“We perform multiple forming processes, including deep-draw hydroforming, spinning and tube-bending,” Teague says. “We have in-house heat treating, GTAW and RSEW welding, and NDT capabilities, and we also have a complete production machine shop.”

Quality control is a major priority for Globe Engineering. The company has achieved ISO 9002/AS9100 certification, as well as NADCAP accreditation for heat treat, penetrant inspection and welding processes. Additionally, Globe utilizes custom, in-house written software for control of production, work history and scheduling, while statistical process control is used to assure process capabilities and maintain process control. The criteria and software used is based on the requirements of the major aircraft companies and the government.

Continue to Learn
Thanks to Globe Engineering’s combination of technological capacity and craftsmanship, the company has been able to build relationships with customers from around the world and earn a reputation as the place to go for challenging projects. At the same time, the company is not resting on its laurels.

One of the areas of constant focus is its human capital. Globe Engineering is an ESOP shop, and Teague feels that employee ownership has contributed to excellent employee retention and motivation.

“When all employees have vested interest in the success of the company, it is easy to get their buy-in on things like new programs and methodologies,” Teague says.

The company has also been making improvements to its brick and mortar assets. Globe Engineering recently completed its 24,000-square-foot Sheridan facility, which is a small-diameter tube and duct assembly shop with a complete finishing line that includes elements such as paint and chem film.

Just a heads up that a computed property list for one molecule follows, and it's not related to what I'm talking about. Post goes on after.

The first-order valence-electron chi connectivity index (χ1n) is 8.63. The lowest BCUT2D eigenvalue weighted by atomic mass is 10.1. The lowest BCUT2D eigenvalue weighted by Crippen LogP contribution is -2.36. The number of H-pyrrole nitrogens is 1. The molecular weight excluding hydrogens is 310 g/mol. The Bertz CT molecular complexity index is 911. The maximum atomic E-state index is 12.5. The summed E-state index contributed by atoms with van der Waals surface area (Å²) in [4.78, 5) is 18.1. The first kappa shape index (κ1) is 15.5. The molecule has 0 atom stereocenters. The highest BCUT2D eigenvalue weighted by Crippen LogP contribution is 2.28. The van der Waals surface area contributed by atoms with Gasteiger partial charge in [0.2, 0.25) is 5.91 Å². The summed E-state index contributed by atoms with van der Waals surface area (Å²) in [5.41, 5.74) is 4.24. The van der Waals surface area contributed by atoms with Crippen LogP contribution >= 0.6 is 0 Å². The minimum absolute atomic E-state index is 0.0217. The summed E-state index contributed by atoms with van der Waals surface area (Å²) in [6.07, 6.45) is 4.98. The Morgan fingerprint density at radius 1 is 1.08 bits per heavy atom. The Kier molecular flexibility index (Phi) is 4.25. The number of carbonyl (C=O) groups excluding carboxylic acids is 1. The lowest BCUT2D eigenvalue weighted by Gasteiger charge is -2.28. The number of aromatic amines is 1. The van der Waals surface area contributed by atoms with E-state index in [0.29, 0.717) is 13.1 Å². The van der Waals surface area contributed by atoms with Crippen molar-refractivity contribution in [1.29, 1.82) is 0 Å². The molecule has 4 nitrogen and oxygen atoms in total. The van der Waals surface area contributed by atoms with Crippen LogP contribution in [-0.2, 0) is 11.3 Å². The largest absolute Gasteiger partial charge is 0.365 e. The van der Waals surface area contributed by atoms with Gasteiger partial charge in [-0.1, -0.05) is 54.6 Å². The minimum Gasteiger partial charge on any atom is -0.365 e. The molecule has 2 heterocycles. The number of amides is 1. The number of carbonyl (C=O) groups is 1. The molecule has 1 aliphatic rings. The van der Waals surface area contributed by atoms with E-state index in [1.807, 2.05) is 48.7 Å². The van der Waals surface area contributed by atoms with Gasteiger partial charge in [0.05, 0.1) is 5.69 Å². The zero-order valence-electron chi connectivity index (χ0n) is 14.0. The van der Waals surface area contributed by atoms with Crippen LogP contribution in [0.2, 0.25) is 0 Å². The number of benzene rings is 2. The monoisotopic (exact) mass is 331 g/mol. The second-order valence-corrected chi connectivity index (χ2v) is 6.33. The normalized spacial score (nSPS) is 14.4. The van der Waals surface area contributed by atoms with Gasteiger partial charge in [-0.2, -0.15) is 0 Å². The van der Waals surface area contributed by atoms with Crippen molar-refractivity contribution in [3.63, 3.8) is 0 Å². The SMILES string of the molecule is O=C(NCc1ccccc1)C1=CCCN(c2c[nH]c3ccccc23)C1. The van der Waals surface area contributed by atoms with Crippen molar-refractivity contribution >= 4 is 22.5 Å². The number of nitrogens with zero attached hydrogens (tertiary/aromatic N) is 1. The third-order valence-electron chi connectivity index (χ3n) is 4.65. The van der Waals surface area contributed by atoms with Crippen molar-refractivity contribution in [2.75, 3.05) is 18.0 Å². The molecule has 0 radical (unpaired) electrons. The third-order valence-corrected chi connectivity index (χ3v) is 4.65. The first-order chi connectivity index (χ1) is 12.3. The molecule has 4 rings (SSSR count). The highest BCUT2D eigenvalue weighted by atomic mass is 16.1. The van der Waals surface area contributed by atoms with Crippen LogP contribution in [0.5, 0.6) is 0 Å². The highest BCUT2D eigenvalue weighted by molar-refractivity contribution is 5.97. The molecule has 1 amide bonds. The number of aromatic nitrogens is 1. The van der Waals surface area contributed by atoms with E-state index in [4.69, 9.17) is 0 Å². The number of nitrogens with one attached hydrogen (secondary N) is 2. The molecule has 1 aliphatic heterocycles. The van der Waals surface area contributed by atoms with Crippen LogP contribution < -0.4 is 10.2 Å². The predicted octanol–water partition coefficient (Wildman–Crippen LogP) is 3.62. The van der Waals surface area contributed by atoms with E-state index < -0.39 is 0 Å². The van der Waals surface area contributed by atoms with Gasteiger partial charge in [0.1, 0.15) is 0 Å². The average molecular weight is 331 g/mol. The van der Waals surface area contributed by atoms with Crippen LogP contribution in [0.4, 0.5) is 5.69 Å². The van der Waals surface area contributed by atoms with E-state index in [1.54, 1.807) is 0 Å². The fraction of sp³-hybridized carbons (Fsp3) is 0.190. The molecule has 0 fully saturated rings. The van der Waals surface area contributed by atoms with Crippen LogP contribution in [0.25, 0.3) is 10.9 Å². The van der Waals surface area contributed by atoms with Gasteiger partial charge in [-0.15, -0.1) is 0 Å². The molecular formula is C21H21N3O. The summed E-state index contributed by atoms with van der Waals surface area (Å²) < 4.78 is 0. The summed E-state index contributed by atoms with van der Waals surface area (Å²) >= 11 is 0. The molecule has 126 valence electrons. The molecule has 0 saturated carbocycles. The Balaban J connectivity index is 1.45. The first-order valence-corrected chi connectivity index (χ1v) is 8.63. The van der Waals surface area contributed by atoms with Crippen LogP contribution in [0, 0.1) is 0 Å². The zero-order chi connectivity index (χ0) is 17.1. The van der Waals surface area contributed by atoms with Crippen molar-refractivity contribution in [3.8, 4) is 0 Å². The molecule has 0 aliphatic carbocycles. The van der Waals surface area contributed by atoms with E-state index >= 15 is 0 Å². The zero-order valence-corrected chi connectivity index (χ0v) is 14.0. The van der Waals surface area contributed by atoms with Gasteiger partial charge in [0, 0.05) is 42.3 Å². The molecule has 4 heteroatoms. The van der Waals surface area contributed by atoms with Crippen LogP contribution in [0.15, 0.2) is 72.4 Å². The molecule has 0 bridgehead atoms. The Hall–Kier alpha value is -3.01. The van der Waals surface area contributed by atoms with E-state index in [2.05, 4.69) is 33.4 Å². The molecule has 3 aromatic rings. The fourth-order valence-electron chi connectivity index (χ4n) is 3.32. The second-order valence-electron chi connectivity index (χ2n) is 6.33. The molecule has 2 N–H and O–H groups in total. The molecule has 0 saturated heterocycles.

“At Sheridan, we provide very quick turn times for any tube and duct assemblies under one and a half inches in diameter,” Teague says. “This investment was more than $3 million dollars.”

“The Sheridan facility was designed on lean principles, including cell manufacturing, with all employees cross-trained to ensure we minimize queue times,” Teague says. “Internal control of heat treating, machining and NDT operations allow us to improve quality and delivery and to avoid outside processing issues.”

Other improvement initiatives include the delivery of a new electronic tube-bender and an additional large age oven for its heat treat department. Beyond that, Globe periodically holds lean and Kaizen events to ensure it is as efficient as it can be.

Globe Engineering knows continuing to build on its successful history will require keeping up with industry changes. The company says customers continue to push as much administration onto suppliers as possible, which makes it difficult to keep costs down. Also, increased regulatory requirements add costs. Although staying competitive will always be a challenge, there is every reason to believe that Globe Engineering can continue to succeed by demonstrating the quality and innovation that have been part of its operations since the very beginning.


Globe Engineering Co. Inc.